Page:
Development is Booming in North City…
and North City Water District is Rising to the Challenge!
For those of you who’ve been able to follow the stories chronicling our District’s 90 year history, you’ve already got a sense about how we’ve approached the challenges of our area’s growth over the years—from a philosophical as well as operational stance.
For those of you who haven’t had a chance to read those accounts, we can sum it up for you in two words: proactive planning.
This mantra has served us well, considering the very same special purpose water district formed by local citizens in 1931 to accommodate an estimated 150 water service accounts is now servicing nearly 8200 accounts in 2022.
Back then, our original 42 miles of water mains (those large underground distribution pipes that bring water to your neighborhood) were sized at an average of 2-3 inches in diameter, which by the standards in those days, was more than adequate to meet average daily water demand, and still proactive enough to address foreseeable growth.
And grow we did… in the 1960s, when our customer base was pushing 5000, and those original pipes were reaching the end of their life cycle with nearly 25% water loss due to leaks, our Board of Commissioners made yet another proactive decision.
Not only did they opt to replace the majority of our water mains (versus only those with the worst leaks), they decided to upsize nearly all of the new mains to 6 inches (or more) in diameter. Doing this would accommodate current and projected growth and improve water flow during emergency usage with a “Fire Flow of 500 gallons per minute.”
This proactive decision enabled us to meet another 50+ years of growth… during which Fire Flow requirements and standards have continued to evolve.
The latest International Fire Code now requires that Fire Flows for new construction are at a minimum of 1500 gallons per minute, for two full hours—regardless of the building type (residential or commercial) being served. However as buildings get larger, both the volume of water and the length of time the water has to flow varies, depending on the building type.
Once again we’re taking the proactive approach by increasing the average pipe diameter throughout our entire system to 7.7 inches (across nearly double the number of water main miles we had in the 1960s).
We’re taking this approach because so many single family residences in our area are being replaced by middle residences (duplexes, townhomes, smaller apartment/condo complexes), and large apartment complexes, especially surrounding light rail stations and along major arterials. Larger complexes require the larger water mains to accommodate higher Fire Flows.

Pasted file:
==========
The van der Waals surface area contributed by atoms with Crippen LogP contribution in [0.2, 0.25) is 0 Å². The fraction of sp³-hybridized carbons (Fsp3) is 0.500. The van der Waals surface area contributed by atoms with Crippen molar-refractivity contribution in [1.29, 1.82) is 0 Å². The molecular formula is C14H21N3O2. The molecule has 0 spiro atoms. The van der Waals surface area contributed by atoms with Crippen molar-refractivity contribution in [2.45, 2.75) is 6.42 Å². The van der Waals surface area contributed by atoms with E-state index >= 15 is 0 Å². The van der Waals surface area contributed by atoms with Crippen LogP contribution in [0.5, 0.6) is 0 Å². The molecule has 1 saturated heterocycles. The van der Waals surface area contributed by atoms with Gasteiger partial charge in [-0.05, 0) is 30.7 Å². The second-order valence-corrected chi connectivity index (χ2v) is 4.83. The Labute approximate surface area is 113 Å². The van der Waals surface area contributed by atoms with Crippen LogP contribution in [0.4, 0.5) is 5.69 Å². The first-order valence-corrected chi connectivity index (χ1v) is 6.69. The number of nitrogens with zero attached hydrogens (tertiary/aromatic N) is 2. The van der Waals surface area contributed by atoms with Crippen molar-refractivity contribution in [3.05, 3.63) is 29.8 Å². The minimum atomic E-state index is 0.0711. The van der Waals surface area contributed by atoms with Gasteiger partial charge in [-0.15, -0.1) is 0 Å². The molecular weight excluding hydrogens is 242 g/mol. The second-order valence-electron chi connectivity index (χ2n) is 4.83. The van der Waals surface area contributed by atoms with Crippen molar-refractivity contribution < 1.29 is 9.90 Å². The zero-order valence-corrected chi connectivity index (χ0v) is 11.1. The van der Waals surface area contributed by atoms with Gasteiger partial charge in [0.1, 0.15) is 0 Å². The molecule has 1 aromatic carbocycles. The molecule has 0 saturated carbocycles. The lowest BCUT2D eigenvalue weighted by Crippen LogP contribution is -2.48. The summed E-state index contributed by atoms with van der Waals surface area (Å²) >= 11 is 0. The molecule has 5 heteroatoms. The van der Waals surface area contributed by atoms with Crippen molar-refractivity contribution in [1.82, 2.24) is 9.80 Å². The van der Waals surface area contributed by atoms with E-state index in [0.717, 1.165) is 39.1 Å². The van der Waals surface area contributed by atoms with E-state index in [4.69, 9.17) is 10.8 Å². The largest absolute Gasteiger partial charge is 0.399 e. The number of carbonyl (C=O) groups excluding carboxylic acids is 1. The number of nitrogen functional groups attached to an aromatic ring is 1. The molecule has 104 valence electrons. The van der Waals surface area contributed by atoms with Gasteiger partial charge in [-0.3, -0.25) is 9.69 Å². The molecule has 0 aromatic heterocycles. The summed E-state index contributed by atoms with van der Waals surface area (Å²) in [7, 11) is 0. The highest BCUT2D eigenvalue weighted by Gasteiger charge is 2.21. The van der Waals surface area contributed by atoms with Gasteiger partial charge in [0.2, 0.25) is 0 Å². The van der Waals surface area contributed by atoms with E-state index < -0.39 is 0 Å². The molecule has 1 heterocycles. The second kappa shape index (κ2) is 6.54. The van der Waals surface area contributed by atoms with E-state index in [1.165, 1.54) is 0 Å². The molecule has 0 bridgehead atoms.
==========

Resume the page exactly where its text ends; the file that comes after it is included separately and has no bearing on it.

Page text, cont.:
Our goal is to stay ahead of that curve with adequate water pressure, should the Fire Department ever need to put out a fire anywhere within our service area.
So why don’t we just install larger diameter water mains everywhere? Because Fire Flow is not just about having the largest possible pipe diameter. Much like your body’s blood pressure, our water system is carefully pressurized. Water moves through smaller pipes more rapidly / with more pressure; larger pipes everywhere would lower the pressure, and also result in water that was not as fresh or ideal to drink.
Water Districts and Fire Departments Are Key to New Developments
In addition to adequate Fire Flow, water utilities and fire departments must work closely together to ensure other aspects of public safety for new developments. Hydrants and valves must be strategically located to enable ready access and optimum water pressure to new developments. Once installed, our crews regularly and routinely maintain, flush and adjust hydrants and valves to make sure firemen can connect to a hydrant any time, day or night, and have adequate water pressure using less than 300 feet of hose.
Hydraulic Modeling is Key to Addressing New Development
Back in the early 1980s, we developed a comprehensive computerized hydraulic model of our entire water system. This system tracked everything from pipe information (length, diameter, material type, age), ground elevations across our service area (hills and gravity have an impact on water pressure), and water usage patterns at different locations, to all of the operating information at our Pumping Station.
In addition to a specialized consultant who routinely tests the hydraulic system for accuracy, our staff also performs regular cross-checks by measuring Fire Flows at different hydrants throughout our system— usually late at night, when water usage is minimal—all while a member of our staff oversees the data from our Pump Station.
Having a comprehensive hydraulic model enables us to analyze, predict, and proactively address development impacts to the water system, which likewise helps us make more informed decisions about system improvements that maximize the life cycle of the components.
Having a comprehensive hydraulic model also enables us to stay on top of Fire Flow requirements for our area’s booming development. Each new permit application for a new development, or a residential expansion greater than 200 square feet requires us to run a hydraulic model to assess available Fire Flow at the property.
If the results of the hydraulic model show adequate Fire Flow availability to meet current code, then the District issues a Certificate of Water Availability to the developer / homeowner and the Fire Department.
If Fire Flow to the proposed development is not adequate, the Fire Department will work with the property owner to recommend specific improvements (such as changing the building material type).
Occasionally, the development may come to a halt if the developer or homeowner finds the cost of Fire Flow modifications to be too cost-prohibitive.